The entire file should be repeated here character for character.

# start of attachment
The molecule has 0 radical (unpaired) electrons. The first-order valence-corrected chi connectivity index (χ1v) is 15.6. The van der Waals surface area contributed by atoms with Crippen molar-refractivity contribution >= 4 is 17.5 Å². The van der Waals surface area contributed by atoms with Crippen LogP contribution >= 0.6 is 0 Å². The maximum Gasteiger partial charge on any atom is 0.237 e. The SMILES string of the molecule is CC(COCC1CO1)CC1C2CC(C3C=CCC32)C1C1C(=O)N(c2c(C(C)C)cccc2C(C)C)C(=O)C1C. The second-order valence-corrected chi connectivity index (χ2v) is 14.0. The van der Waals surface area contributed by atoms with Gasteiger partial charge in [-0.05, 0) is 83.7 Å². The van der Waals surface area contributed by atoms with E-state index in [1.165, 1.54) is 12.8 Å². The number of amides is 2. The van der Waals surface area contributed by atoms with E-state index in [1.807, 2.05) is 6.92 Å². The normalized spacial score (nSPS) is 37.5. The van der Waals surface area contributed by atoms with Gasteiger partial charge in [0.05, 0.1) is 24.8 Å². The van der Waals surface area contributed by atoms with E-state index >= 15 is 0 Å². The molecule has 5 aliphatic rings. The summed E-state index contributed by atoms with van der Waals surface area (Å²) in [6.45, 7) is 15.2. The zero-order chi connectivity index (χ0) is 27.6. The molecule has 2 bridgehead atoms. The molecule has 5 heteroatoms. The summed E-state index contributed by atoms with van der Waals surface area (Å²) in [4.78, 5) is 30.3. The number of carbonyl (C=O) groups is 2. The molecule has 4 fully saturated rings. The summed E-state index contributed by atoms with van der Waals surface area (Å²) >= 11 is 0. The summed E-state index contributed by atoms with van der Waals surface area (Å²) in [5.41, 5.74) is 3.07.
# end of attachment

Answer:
The molecule has 0 radical (unpaired) electrons. The first-order valence-corrected chi connectivity index (χ1v) is 15.6. The van der Waals surface area contributed by atoms with Crippen molar-refractivity contribution >= 4 is 17.5 Å². The van der Waals surface area contributed by atoms with Crippen LogP contribution >= 0.6 is 0 Å². The maximum Gasteiger partial charge on any atom is 0.237 e. The SMILES string of the molecule is CC(COCC1CO1)CC1C2CC(C3C=CCC32)C1C1C(=O)N(c2c(C(C)C)cccc2C(C)C)C(=O)C1C. The second-order valence-corrected chi connectivity index (χ2v) is 14.0. The van der Waals surface area contributed by atoms with Gasteiger partial charge in [-0.05, 0) is 83.7 Å². The van der Waals surface area contributed by atoms with E-state index in [1.165, 1.54) is 12.8 Å². The number of amides is 2. The van der Waals surface area contributed by atoms with E-state index in [1.807, 2.05) is 6.92 Å². The normalized spacial score (nSPS) is 37.5. The van der Waals surface area contributed by atoms with Gasteiger partial charge in [0.05, 0.1) is 24.8 Å². The van der Waals surface area contributed by atoms with E-state index >= 15 is 0 Å². The molecule has 5 aliphatic rings. The summed E-state index contributed by atoms with van der Waals surface area (Å²) in [6.45, 7) is 15.2. The zero-order chi connectivity index (χ0) is 27.6. The molecule has 2 bridgehead atoms. The molecule has 5 heteroatoms. The summed E-state index contributed by atoms with van der Waals surface area (Å²) in [4.78, 5) is 30.3. The number of carbonyl (C=O) groups is 2. The molecule has 4 fully saturated rings. The summed E-state index contributed by atoms with van der Waals surface area (Å²) >= 11 is 0. The summed E-state index contributed by atoms with van der Waals surface area (Å²) in [5.41, 5.74) is 3.07.